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Home / Interview With Giles Blunt, Author of By The Time You Read This
"I wanted to write a thriller that deals with the real emotions of the crimes involved: murder and child molestation."

Interview With Giles Blunt, Author of By The Time You Read This

Giles Blunt was new to me when I read his novel, By The Time You Read This, but it’s so good I’m going to start reading all of his novels, no small feat if you know how much I already read. He's earned his credentials. He wrote for Law & Order, Night Heat and Street Legal before writing novels full-time. This is his fourth book focusing on main character Detective John Cardinal. The works of Blunt, a Canadian writer, have been compared to those of Ian Rankin.

How long have you been writing fiction?

My first attempt was when I was 8 years old, heavily influenced by Enid Blyton. I only got to page two, if I remember rightly, before I ran into plot problems. It’s still on the shelf.  I wrote short stories in college, and my first novel at 24, which was heavily influenced by Samuel Beckett. It was followed by a twelve-year period of readjustment while I wrote screenplays and TV scripts, mostly for no money whatsoever.

What was your goal with this book? Did you succeed?

I wanted to write a thriller that deals with the real emotions of the crimes involved: murder and child molestation. I hope I succeeded, but you can never be sure.  I do get some lovely letters from people about it  — people whose lives have been touched by depression or suicide — and that’s very gratifying.

How did this particular story develop? By that I mean some authors have the characters come first, some the plot – what came first on this book?

All I knew at the start was that John Cardinal’s wife was going to die in chapter one. Because of the manner of her death and her history of hospitalization for manic-depression, it would be natural for everyone to assume it’s suicide — especially as they find a suicide note in her handwriting. Cardinal himself believes it’s suicide, until he starts receiving vicious “sympathy” cards in the mail. The characters developed out of the need for him to investigate on his own. I had a clear idea of the major ones before I embarked on a draft. I got a little way into it and realized it needed another investigation—it was just too heavy to stay with Cardinal’s grief on every page—so I got Lise Delorme involved on the trail of a child pornographer.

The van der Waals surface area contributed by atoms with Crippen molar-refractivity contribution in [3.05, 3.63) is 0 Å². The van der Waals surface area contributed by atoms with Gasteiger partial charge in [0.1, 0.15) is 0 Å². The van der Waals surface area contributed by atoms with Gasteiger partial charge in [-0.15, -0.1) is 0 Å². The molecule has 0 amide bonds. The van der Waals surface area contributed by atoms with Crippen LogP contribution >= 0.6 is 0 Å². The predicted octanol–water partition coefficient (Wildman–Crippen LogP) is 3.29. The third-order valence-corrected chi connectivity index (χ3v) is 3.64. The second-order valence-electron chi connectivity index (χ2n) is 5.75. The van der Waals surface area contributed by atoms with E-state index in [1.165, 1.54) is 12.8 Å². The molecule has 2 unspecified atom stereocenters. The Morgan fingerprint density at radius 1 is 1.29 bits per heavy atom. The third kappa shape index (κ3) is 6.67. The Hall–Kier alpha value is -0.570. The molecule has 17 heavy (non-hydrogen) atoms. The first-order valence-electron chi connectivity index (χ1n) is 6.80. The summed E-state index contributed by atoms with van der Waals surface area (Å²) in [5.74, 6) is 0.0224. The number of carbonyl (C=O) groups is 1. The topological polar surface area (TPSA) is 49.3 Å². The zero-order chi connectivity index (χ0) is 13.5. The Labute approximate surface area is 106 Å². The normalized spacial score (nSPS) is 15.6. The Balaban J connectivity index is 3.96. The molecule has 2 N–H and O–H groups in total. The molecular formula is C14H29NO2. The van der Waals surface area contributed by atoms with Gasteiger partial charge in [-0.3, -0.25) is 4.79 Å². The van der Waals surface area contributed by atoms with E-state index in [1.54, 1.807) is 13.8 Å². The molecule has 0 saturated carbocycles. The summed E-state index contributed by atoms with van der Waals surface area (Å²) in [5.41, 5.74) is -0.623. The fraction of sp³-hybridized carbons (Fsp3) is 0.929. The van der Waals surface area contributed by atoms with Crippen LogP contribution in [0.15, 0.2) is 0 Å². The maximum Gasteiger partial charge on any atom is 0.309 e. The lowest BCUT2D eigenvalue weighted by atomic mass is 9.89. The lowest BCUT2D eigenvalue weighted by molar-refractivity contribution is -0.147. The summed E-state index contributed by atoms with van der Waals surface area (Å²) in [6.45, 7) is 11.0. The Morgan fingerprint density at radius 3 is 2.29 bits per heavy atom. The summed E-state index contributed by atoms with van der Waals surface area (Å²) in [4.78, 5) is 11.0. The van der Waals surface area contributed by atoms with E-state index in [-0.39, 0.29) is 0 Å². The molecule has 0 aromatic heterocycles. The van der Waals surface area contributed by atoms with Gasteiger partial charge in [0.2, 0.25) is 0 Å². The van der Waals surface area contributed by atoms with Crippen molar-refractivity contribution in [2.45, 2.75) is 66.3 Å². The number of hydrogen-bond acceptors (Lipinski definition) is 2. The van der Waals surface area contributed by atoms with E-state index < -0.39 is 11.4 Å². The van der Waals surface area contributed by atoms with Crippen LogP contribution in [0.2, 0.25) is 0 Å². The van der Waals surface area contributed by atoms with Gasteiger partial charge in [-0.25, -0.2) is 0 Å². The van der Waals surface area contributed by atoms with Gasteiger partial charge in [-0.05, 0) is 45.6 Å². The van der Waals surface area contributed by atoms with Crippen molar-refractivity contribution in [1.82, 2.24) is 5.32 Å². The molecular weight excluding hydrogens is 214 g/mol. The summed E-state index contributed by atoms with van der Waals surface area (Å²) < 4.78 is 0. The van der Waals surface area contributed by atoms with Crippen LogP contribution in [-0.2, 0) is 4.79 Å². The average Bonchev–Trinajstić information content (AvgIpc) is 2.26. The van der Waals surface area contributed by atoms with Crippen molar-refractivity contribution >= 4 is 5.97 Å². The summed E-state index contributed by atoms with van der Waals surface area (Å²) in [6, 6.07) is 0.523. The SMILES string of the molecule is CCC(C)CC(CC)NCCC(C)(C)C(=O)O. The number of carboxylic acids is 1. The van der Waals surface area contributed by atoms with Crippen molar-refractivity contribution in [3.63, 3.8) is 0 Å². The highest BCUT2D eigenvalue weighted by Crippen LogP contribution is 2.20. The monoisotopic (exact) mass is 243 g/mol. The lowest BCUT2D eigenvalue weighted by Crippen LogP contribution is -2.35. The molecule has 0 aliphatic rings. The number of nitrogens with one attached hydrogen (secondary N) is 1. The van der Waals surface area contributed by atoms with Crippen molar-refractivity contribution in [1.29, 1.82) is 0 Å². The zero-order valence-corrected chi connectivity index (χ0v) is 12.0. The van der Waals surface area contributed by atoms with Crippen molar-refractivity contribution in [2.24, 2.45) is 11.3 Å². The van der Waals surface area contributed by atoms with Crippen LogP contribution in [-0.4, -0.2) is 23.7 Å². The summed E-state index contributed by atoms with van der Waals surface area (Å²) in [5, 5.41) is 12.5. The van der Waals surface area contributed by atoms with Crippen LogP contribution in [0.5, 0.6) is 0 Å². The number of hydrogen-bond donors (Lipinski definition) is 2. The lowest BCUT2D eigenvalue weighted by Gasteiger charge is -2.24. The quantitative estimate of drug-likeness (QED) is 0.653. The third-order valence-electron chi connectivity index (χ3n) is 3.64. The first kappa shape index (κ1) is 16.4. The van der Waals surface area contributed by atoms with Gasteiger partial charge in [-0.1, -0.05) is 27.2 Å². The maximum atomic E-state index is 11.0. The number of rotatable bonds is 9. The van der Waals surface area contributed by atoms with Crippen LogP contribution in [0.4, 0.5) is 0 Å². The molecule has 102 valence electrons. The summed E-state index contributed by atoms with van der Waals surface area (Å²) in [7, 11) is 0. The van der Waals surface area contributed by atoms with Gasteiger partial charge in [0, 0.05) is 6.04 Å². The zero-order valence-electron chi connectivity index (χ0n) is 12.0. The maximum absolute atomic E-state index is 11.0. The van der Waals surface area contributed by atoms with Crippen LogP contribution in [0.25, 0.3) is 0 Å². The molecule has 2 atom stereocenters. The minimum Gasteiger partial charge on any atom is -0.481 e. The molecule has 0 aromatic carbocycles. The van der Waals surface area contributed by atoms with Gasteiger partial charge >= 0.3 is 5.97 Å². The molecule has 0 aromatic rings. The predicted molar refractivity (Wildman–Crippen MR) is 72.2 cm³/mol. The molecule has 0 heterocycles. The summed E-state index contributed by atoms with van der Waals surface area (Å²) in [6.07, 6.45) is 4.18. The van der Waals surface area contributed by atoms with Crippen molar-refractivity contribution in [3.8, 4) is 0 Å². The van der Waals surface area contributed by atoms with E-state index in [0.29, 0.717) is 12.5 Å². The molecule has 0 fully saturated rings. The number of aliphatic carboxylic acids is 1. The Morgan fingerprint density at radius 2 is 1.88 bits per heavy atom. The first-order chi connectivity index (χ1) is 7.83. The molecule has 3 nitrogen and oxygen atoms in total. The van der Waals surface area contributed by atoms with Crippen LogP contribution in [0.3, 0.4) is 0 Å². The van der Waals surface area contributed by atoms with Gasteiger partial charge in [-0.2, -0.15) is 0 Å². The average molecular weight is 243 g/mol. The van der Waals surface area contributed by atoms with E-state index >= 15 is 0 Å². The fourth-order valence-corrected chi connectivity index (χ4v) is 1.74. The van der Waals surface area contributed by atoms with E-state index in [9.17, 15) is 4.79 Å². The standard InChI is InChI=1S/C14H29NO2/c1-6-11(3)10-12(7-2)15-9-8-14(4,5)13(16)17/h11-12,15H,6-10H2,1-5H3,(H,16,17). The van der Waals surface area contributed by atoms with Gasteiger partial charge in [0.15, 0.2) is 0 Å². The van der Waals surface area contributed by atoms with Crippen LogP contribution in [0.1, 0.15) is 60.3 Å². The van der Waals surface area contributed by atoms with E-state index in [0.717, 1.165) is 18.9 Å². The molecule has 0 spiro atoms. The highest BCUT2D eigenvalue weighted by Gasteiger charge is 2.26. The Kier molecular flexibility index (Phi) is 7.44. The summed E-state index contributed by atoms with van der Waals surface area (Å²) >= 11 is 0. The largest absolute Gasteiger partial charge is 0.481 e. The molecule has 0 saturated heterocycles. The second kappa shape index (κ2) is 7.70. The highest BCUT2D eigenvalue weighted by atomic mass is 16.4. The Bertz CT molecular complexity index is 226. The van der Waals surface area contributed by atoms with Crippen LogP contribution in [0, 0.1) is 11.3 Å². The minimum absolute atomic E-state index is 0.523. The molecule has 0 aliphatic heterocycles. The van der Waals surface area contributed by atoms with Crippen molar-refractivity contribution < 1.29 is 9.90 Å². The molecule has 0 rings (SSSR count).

That sent me back into outline mode. The character for the girl came at that stage; I knew pretty much what she would be like: she’s eighteen years old, horribly depressed, and trying to work out why, with a very able psychiatrist. The character for the perpetrator emerged in the actual writing. That’s usually how it is with me: the major characters are in mind before I begin, and the smaller ones take shape as I’m writing.  

If you give them too much detail up front you may put yourself in a bind later on. A lot of how-to books tell you to make up as much detail about your characters ahead of time but I think that’s silly. If you decide your character is a forty-seven year old, divorced, gay sociologist who collects stamps and plays the didgeridoo you will almost certainly find it makes no sense for him to do what he does in the story.  Whereas if you let what he does partly dictate the characteristics you give him you’ll end up with a better fit.  Doing character bios up front may help when you’re first starting out as a way of getting your imagination fired up, but you can’t be ruled by it.